Dr. Richard Clark, director of medical toxicology at UCSD and head of the local division of the California Poison Control System, told 10 News in that interview that the reason for the increasing toxicity was unknown. "Some speculate that with the modern world encroaching on nature, it could be survival of the fittest," he said. "Perhaps only the strongest survive." A 2010 interview with Clark confirmed that the number of serious reactions has remained higher than in the past. UCSD is working to develop more powerful anti-venom. But such treatments can work only if patients receive medical treatment promptly—a feat that is not always possible in remote areas of East County. With San Diego's warm climate, snakes can be a year-round hazard.  Never hike through brush or water where you can't see what you're walking on.  On the trail, wear hiking boots and jeans.  Avoid reaching up onto rocks or boulders, favorite places for rattlesnakes to sun themselves, and never reach into rocky crevasses or brush.  If you hike with your dog, keep the dog on a leash and on the trail with you at all times.  If you hear a tell-tale rattle, freeze, locate the snake, and back slowly away. While bites to the head, neck or torso are considered the most dangerous, as Price's case shows, even bites to the extremities can be fatal.  Carry a cell phone when hiking to call for help if needed, and always seek prompt medical attention if bitten.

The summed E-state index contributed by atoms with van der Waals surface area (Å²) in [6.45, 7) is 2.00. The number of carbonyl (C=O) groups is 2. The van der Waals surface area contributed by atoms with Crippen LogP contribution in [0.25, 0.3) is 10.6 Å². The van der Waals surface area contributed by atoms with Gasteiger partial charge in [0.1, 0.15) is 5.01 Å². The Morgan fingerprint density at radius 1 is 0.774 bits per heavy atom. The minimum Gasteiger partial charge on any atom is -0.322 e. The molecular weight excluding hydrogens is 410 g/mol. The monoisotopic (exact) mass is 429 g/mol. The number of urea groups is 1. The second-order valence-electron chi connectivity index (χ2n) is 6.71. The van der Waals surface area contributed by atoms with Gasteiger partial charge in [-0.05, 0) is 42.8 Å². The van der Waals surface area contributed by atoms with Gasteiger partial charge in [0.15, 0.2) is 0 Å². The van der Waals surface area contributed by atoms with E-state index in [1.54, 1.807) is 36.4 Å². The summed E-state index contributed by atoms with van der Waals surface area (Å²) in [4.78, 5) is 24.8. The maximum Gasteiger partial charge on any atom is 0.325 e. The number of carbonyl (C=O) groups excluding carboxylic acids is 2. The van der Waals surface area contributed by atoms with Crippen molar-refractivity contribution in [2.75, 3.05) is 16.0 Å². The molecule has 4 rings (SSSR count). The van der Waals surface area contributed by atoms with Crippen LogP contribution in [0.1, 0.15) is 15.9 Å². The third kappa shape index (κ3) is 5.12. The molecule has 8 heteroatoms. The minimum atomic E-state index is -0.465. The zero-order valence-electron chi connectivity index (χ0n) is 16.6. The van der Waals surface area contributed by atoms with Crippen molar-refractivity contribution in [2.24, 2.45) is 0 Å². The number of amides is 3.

High Latitude Garter Snakes


The post on Garter Snakes in Newfoundland attracted much attention, so I investigated high latitude garter snakes a bit further. As far as I can see this news report is the first evidence of snakes from Newfoundland. But, in central and western Canada garter snakes have been known to reach relatively high latitudes, latitudes, higher than that report in Newfoundland.

Garter Snakes are quite cold tolerant and range farther north than any other North American snakes. They are also capable of submerged hibernation, a poorly studied behavior (Murphy 2010) and one that undoubtedly increases their survival at high latitudes.